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« jokesoneyou wrote on Monday, Jul 28 at 02:50 PM »
IceTiger makes good points. The main problem is attracting enough students to the shows. I remember in 2004 when one of the great bluesmen still alive (Taj Mahal) played a show at the Supper Club. There were only 50-75 people there, and very few of the attendees were students. It's only gotten worse since then. I'll add that there are plenty of good musicians coming to the extended Auburn area. In just the past few years, I've seen Alabama Shakes, the Civil Wars, Jason Isbell (multiple times), Houndmouth, Shovels and Rope, Junior Brown, and many more great acts in Waverly or Opelika. That's not to mention the acts that come to Auburn with the Sundilla Concert Series or even local acts like the Larry Mitchell Band, which features a Grammy-award winner. As far as venues are concerned, why would anyone want to build a 3,500-seat venue when Auburn can't even sell out a bar?
« email@example.com wrote on Thursday, Jul 24 at 08:33 PM »
An Auburn Visitor's Center would be nice in the old depot. Montgomery's visitor center is in the old depot.
« ThinkWithMe wrote on Thursday, Jul 24 at 07:45 PM »
Well, if anything, I find this article a bit entertaining, but not at all thought-provoking... The author is either quite naive, never worked an actual service industry job, or just scraping the bottom of the editorial barrel in a thinly-veiled attempt at being "edgy" by selectively overlooking certain fundamental differences in male and female fashion. Quite shockingly, dress codes apply in plenty of professional workplaces and in plenty of restaurants not only throughout Auburn, but even throughout the rest of the world! There are simply certain places where men and women are expected to uphold certain standards commonly associated with being well-dressed, fashionable, and hygienic. For example, men are at times burdened by the expectation to wear ties, dress coats, long pants, and they sadly just aren't allowed to wear skirts. I wish the author the best in his or her endeavors to learn more about the fundamentals of free markets and the expectations private establishments have for their clientele. Also, @phhamilton, I've worked in a couple of these establishments. The dress codes are race/sexual identity agnostic. If an individual dresses as though he or she endorses a certain lifestyle that's not in the best interests of the business, it's in that business' best interest, as well as their clienteles' best interest, that the individual isn't present. It's simply running a business and protecting an investment. @zac_ary pretty much has it right.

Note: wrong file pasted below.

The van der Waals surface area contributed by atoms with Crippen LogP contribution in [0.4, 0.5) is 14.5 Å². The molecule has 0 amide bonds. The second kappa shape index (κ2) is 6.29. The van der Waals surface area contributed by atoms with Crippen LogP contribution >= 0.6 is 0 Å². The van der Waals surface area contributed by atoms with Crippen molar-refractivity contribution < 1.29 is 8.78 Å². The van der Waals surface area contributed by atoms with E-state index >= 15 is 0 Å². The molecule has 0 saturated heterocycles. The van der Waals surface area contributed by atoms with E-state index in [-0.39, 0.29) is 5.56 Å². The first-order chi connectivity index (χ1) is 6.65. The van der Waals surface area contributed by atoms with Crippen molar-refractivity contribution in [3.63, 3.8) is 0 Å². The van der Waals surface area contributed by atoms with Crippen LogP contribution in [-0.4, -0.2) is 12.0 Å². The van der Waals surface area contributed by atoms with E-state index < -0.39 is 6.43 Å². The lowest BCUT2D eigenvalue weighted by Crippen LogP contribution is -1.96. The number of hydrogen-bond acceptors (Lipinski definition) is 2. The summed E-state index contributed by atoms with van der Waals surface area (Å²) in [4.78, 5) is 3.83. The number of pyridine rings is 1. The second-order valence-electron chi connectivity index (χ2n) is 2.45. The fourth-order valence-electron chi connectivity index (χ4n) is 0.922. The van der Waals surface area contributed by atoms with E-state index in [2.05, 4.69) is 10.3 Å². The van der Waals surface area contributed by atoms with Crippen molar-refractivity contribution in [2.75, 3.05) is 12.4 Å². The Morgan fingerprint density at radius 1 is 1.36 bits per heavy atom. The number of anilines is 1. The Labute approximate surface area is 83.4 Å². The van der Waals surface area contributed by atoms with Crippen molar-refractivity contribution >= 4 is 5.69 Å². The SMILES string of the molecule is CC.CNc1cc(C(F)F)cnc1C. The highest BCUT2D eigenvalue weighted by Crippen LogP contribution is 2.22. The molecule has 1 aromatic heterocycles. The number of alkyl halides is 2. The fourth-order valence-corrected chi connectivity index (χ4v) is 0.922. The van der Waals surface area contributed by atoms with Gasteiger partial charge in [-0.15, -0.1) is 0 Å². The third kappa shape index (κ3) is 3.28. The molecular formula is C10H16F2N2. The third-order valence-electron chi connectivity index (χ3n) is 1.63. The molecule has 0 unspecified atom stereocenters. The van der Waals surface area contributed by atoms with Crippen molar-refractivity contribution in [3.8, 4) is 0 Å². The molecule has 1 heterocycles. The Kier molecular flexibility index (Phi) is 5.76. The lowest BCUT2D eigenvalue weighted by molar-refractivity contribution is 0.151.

« EcologistEric wrote on Wednesday, Jul 23 at 05:35 PM »
Good article Rachel. The new wave feminists such as yourself appear to be winning the day. Declaring oneself has exponentially become popular in the last few years and I think it's because of the stances that y'all take which are not hostile to men and housewives. It's still going to take a while to change the cultural norms as it always does. Those who don't know any different have a hard time adapting to the change and inevitably we have to wait until they become a minority by educating the newer generations. Perception is a fickle beast. The previous poster is a good example. To them it seems like all is even steven in the world but that's because it's one of the most difficult things to see from another's eyes. Keep up the good work, things are changing clearer minds will prevail. Cheers.